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State of the market: What does 10-day winning streak mean?

Anyone paying attention knows that stocks are on a roll. The DJIA hit a fresh all-time high on Thursday, as did the Small- and Mid-cap indices. In addition, it is worth noting that the Dow has finished higher for 10 consecutive days now and has been up 12 of the last 13 sessions. What makes this interesting is that the Dow hasn't enjoyed either a 9- or a 10-day winning streak since November 15, 1996.

While this sounds like a relatively rare event, it should be noted that there have been 40 winning streaks of 9-days (or more) since 1900. So, up until 1996, a 9-day winning streak occurred about every two and one-half years. However, in the last 16+ plus years, we've seen only one 9-day streak.

A 10-day winning streak however, is a much rarer bird. Over the last 112 years, there have been only 17 such events. The last 10-day streak was also in 1996 and the one before that took place in 1992 (and the one before that occurred in 1987). So, including Thursday's new 10-day streak, there have been just 3 runs of 10 consecutive green finishes in the last 25.2 years.

Rarer still is a string of up closes totaling 11 days or more. Since 1900, there have been only 6 of these winning streaks. So, if the bulls manage to put up another green finish today, it will be only the 7th 11-day streak since 1900.

What about 12-day winning streaks for the DJIA, you ask? There have been just two: 1987 and 1970. And as for a lucky-13 stretch, there has been only one – a streak that ended on 1/20/1987. Thus, it turns out that the Dow's 13-day win streak in 1987, while it did lead to BIG gains after the streak, wasn't exactly a lucky omen for that year.

I know what you are thinking. What about streaks longer than 13 days? Well, there hasn't been one. So, I guess the bulls have something to shoot for.

While this data may qualify as “fun facts to know and tell” and the numbers are mildly entertaining (well, to me anyway), it doesn't really help us much in terms of what to expect next. Thus, the question of the day is what does a 9-, 10-, 11-, 12-, or 13-day winning streak mean for the coming days and weeks?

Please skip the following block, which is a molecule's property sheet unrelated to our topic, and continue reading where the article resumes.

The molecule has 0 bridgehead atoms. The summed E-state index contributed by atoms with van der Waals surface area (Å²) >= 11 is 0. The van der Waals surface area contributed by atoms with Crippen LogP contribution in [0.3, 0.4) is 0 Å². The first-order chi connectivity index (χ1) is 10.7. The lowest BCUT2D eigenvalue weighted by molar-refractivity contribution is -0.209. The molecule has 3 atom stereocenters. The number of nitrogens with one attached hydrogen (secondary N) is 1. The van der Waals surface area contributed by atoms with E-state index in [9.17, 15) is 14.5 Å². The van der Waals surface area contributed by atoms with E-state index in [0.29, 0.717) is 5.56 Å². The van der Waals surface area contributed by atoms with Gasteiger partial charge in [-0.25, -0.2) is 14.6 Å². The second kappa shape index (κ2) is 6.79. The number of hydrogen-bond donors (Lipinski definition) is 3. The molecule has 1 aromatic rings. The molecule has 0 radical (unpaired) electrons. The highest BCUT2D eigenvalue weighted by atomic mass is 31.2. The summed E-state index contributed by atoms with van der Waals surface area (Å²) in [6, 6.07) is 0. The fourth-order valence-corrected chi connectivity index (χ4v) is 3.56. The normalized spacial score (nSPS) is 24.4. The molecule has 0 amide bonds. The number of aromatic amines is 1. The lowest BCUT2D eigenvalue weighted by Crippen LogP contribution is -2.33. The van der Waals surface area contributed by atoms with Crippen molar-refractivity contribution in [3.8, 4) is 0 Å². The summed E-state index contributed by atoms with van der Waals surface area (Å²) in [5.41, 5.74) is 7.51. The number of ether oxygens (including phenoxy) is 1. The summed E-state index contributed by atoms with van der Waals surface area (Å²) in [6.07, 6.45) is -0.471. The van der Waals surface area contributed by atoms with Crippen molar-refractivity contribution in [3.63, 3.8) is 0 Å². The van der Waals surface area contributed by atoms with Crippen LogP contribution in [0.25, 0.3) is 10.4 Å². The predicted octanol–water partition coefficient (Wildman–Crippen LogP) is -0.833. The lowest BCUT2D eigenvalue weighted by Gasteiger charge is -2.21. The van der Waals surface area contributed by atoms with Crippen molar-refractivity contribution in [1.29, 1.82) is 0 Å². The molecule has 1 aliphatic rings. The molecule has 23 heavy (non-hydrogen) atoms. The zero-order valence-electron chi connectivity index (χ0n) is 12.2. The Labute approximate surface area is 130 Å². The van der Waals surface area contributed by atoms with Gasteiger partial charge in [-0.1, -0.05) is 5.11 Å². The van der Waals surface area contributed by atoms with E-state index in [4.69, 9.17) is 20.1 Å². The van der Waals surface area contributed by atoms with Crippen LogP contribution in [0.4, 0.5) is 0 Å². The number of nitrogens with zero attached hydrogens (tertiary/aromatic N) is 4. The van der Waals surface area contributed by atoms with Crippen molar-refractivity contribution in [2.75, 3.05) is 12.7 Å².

The good news is that the predictive value of a DJIA win streak improves dramatically as the streak grows longer. For example, with a 9-day winning streak, Dow was up 10 trading days later 70% of the time and sported an average gain of +0.56%. This return is more than double the Dow's average return for 10 days periods of +0.25%. One month later however, the Dow was higher just 60% of the time and get this – the average gain was just 0.12%, which is less than one-quarter of the Dow's average gain of 0.52% for all one-month periods. This tells us that when the Dow's winning streak is stopped at 9 days, stocks tend to rally for the next two weeks and then pull back.

However, when the Dow's winning streak has been 10 days or more (check), the situation changes. Two weeks after a 10-day win streak, the Dow's sports a gain 71% of the time and the average gain is just about double the normal two-week return. But unlike the 9-day streaks, there is no sign of a correction one month after the streak ends as the Dow has been up 71% of the time, with the average gain now at +0.85% vs. +0.52%. Eight weeks later, the average gain is +2.35% vs. +1.05%. And three months out the Dow is up +2.75% vs. +1.59%. So, while the winning streak does have positive implications, it is easy to see that the benefit of the streak diminishes as time goes by.

It is also interesting to note that when the DJIA has sported a winning streak of 10 days or more, the average gains after the streak during up periods are much stronger. As I mentioned above, in years that contain a 10-day (or greater) streak, the average gain two weeks after the 10th day are about double the average. But in the years that the two week period following the 10th day are positive, the average gain is +1.59%, which is 6x better than the +0.25% average. For the 1 month period following the 10th straight up day in years when the period is up, the average gain is +2.61% vs. +0.52%. For the 8-week period in up years: +5.71% vs. +1.05%. And for the 3-month period in up years: +6.18% vs. +1.59%. The point is that if the period following a 10-day winning streak is positive, the returns tend to be quite strong.

Dave Moenning

David Moenning is Chief Investment Officer at Heritage Capital Management, a Chicago-based registered investment advisory firm. Mr. Moenning began his investment career in 1980 and formed Heritage Capital in 1989. Dave’s firm focuses on “active management” and focuses on managing market risk on a daily basis. Dave is also the proprietor of StateoftheMarkets.com, which provides free and subscription-based portfolio services. Mr. Moenning is the 2013-14 President of NAAIM (National Association of Active Investment Managers) an organization dedicated to active management strategies. Follow Dave on Twitter at @StateDave.